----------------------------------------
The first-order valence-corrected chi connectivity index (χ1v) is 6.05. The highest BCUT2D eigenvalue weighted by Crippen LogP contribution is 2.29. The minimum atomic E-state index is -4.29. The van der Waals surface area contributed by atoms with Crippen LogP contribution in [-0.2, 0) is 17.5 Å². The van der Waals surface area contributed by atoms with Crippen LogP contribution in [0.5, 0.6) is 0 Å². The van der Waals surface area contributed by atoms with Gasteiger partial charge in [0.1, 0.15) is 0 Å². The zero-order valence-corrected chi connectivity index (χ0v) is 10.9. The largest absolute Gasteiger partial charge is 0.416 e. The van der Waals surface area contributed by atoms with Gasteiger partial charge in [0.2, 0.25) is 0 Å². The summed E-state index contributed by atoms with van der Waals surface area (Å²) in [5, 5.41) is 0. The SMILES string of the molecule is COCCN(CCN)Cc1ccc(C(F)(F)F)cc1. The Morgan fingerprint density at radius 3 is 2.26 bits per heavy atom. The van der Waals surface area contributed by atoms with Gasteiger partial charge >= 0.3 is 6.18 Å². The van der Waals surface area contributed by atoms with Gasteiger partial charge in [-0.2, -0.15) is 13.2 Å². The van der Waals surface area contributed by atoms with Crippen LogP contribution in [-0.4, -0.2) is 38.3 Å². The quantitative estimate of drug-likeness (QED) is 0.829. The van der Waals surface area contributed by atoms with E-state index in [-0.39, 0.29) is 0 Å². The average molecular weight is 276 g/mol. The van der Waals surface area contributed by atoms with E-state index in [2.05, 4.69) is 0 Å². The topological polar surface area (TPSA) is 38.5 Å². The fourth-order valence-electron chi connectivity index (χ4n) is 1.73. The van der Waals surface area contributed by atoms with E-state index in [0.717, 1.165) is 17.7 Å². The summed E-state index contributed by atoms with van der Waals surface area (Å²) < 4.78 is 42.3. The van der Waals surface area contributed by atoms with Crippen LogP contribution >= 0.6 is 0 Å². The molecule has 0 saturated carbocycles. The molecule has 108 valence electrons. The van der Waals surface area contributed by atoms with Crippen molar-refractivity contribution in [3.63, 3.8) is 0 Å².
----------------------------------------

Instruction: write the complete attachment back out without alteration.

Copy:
The first-order valence-corrected chi connectivity index (χ1v) is 6.05. The highest BCUT2D eigenvalue weighted by Crippen LogP contribution is 2.29. The minimum atomic E-state index is -4.29. The van der Waals surface area contributed by atoms with Crippen LogP contribution in [-0.2, 0) is 17.5 Å². The van der Waals surface area contributed by atoms with Crippen LogP contribution in [0.5, 0.6) is 0 Å². The van der Waals surface area contributed by atoms with Gasteiger partial charge in [0.1, 0.15) is 0 Å². The zero-order valence-corrected chi connectivity index (χ0v) is 10.9. The largest absolute Gasteiger partial charge is 0.416 e. The van der Waals surface area contributed by atoms with Gasteiger partial charge in [0.2, 0.25) is 0 Å². The summed E-state index contributed by atoms with van der Waals surface area (Å²) in [5, 5.41) is 0. The SMILES string of the molecule is COCCN(CCN)Cc1ccc(C(F)(F)F)cc1. The Morgan fingerprint density at radius 3 is 2.26 bits per heavy atom. The van der Waals surface area contributed by atoms with Gasteiger partial charge >= 0.3 is 6.18 Å². The van der Waals surface area contributed by atoms with Gasteiger partial charge in [-0.2, -0.15) is 13.2 Å². The van der Waals surface area contributed by atoms with Crippen LogP contribution in [-0.4, -0.2) is 38.3 Å². The quantitative estimate of drug-likeness (QED) is 0.829. The van der Waals surface area contributed by atoms with E-state index in [-0.39, 0.29) is 0 Å². The average molecular weight is 276 g/mol. The van der Waals surface area contributed by atoms with E-state index in [2.05, 4.69) is 0 Å². The topological polar surface area (TPSA) is 38.5 Å². The fourth-order valence-electron chi connectivity index (χ4n) is 1.73. The van der Waals surface area contributed by atoms with E-state index in [0.717, 1.165) is 17.7 Å². The summed E-state index contributed by atoms with van der Waals surface area (Å²) < 4.78 is 42.3. The van der Waals surface area contributed by atoms with Crippen LogP contribution >= 0.6 is 0 Å². The molecule has 0 saturated carbocycles. The molecule has 108 valence electrons. The van der Waals surface area contributed by atoms with Crippen molar-refractivity contribution in [3.63, 3.8) is 0 Å².